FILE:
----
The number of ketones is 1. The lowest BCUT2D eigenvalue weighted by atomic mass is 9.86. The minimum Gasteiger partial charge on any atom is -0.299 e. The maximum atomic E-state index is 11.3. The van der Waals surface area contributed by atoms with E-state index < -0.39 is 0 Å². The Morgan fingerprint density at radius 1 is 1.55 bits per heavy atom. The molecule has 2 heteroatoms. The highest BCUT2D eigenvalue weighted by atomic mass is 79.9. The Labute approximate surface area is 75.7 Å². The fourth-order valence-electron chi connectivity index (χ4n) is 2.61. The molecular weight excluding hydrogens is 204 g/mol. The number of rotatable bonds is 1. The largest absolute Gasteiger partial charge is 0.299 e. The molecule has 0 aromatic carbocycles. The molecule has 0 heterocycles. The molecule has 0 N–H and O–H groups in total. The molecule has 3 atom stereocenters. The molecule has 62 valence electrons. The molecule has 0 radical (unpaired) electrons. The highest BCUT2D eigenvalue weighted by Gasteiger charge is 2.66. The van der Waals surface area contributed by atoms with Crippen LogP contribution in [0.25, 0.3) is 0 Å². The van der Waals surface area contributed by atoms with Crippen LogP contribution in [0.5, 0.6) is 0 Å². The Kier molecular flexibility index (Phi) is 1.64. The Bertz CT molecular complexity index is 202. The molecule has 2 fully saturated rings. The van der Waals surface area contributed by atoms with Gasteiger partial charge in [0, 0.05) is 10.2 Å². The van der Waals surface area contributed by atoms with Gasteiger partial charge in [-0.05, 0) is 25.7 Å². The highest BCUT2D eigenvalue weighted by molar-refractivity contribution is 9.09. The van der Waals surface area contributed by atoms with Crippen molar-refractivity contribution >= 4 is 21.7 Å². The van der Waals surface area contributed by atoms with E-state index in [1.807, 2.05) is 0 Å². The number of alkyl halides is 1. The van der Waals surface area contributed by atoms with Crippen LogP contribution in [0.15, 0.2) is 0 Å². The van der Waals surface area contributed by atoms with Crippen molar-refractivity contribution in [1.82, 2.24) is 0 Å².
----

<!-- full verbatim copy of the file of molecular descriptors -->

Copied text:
The number of ketones is 1. The lowest BCUT2D eigenvalue weighted by atomic mass is 9.86. The minimum Gasteiger partial charge on any atom is -0.299 e. The maximum atomic E-state index is 11.3. The van der Waals surface area contributed by atoms with E-state index < -0.39 is 0 Å². The Morgan fingerprint density at radius 1 is 1.55 bits per heavy atom. The molecule has 2 heteroatoms. The highest BCUT2D eigenvalue weighted by atomic mass is 79.9. The Labute approximate surface area is 75.7 Å². The fourth-order valence-electron chi connectivity index (χ4n) is 2.61. The molecular weight excluding hydrogens is 204 g/mol. The number of rotatable bonds is 1. The largest absolute Gasteiger partial charge is 0.299 e. The molecule has 0 aromatic carbocycles. The molecule has 0 heterocycles. The molecule has 0 N–H and O–H groups in total. The molecule has 3 atom stereocenters. The molecule has 62 valence electrons. The molecule has 0 radical (unpaired) electrons. The highest BCUT2D eigenvalue weighted by Gasteiger charge is 2.66. The van der Waals surface area contributed by atoms with Crippen LogP contribution in [0.25, 0.3) is 0 Å². The van der Waals surface area contributed by atoms with Crippen LogP contribution in [0.5, 0.6) is 0 Å². The Kier molecular flexibility index (Phi) is 1.64. The Bertz CT molecular complexity index is 202. The molecule has 2 fully saturated rings. The van der Waals surface area contributed by atoms with Gasteiger partial charge in [0, 0.05) is 10.2 Å². The van der Waals surface area contributed by atoms with Gasteiger partial charge in [-0.05, 0) is 25.7 Å². The highest BCUT2D eigenvalue weighted by molar-refractivity contribution is 9.09. The van der Waals surface area contributed by atoms with Crippen molar-refractivity contribution >= 4 is 21.7 Å². The van der Waals surface area contributed by atoms with E-state index in [1.807, 2.05) is 0 Å². The number of alkyl halides is 1. The van der Waals surface area contributed by atoms with Crippen LogP contribution in [0.15, 0.2) is 0 Å². The van der Waals surface area contributed by atoms with Crippen molar-refractivity contribution in [1.82, 2.24) is 0 Å².